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Top Tory strategist pitched anti-Qatar campaign to exiled businessman: Report

In exchange for $7m, Lynton Crosby proposed programme to pressure Fifa to drop Qatar as 2022 World Cup host
Australian political strategist Lynton Crosby arrives at Downing Street in 2014 (AFP)

Conservative Party election strategist Lynton Crosby pitched a £5.5m ($7m) lobbying campaign to pressure football world governing body Fifa to drop Qatar as the host of the 2022 World Cup tournament, the Guardian has reported.

Crosby proposed to “expose the truth of the Qatar regime and bring about the termination of the 2022 World Cup in Qatar”, asking for £300,000 ($387,000) a month over 18 months, according to a document seen by the Guardian and Spinwatch.

The Australian spin doctor reportedly made his pitch last April to Khalid al-Hail, an exiled Qatari businessman in his early 30s who organised a Qatari opposition conference in 2017 supported by obscure British royalists and promoted by Bill Clinton's former political strategist.

In the pitch made last April, Crosby says that his London-based lobbying firm, CTF Partners, would set up round-the-clock war rooms around the world to spread negative stories about Qatar, operate fake grassroots news campaigns and lobby influencers.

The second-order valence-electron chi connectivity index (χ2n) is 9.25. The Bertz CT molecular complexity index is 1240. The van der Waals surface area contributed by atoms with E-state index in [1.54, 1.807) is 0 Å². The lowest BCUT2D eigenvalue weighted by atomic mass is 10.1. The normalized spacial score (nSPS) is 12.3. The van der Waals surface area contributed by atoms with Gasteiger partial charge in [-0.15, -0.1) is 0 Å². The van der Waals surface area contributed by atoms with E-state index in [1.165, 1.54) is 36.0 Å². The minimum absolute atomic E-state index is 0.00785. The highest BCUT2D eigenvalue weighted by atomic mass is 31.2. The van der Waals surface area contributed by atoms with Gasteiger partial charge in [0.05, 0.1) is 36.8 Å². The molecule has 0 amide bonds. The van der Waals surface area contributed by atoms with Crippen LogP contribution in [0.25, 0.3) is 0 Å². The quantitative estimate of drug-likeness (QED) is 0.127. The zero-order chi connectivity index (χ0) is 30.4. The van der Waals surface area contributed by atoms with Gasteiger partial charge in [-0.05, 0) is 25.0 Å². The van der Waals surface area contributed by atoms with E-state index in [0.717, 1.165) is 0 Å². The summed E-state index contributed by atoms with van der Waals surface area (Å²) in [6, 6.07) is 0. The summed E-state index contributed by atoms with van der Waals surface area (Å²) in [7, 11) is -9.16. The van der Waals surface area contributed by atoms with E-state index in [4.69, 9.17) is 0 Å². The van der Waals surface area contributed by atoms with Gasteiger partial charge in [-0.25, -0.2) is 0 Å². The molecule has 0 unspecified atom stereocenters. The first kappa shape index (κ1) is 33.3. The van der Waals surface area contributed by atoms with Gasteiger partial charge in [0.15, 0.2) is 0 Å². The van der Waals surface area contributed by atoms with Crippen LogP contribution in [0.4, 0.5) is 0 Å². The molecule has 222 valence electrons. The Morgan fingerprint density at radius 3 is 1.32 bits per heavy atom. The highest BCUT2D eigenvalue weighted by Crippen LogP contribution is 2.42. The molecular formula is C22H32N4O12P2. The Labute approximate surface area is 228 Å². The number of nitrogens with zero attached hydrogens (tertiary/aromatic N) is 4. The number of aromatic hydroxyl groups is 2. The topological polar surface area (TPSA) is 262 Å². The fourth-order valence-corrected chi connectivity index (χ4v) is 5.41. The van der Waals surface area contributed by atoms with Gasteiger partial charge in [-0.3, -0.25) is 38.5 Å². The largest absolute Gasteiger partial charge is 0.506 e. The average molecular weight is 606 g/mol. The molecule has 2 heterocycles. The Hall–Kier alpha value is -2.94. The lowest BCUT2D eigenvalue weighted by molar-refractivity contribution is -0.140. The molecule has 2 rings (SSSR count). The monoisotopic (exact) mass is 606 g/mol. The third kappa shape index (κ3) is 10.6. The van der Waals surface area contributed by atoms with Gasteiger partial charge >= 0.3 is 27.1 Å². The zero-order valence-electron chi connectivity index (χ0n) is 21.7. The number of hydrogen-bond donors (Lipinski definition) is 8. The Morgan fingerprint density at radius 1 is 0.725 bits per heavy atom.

'Project Ball'

The campaign, dubbed “Project Ball”, would also link the Qatari government’s activities to terrorism.

Crosby's lawyers told The Guardian that the proposed work was never carried out, nor was a contract established with al-Hail.

"It is legitimate for one party to use the services of people/entities such as our clients to put important information into the public domain in an effective manner," the lawyers were quoted as telling the Guardian.

Revelations of Crosby’s proposal came after the New York Times reported earlier this month that a London-based consulting firm with ties to the United Arab Emirates was behind a report raising doubts that Qatar would actually host the tournament.

Cornerstone Global Associates had originally pitched to represent Qatar to bid for the World Cup, but their offer was declined. Cornerstone later wrote a report warning of increasing political risk of the event being held in Qatar which was picked up by the BBC. 

In June 2017, the UAE, Saudi Arabia, Bahrain and Egypt broke economic and diplomatic ties with Qatar over allegations Doha supports terrorism, a rift which has continued until now.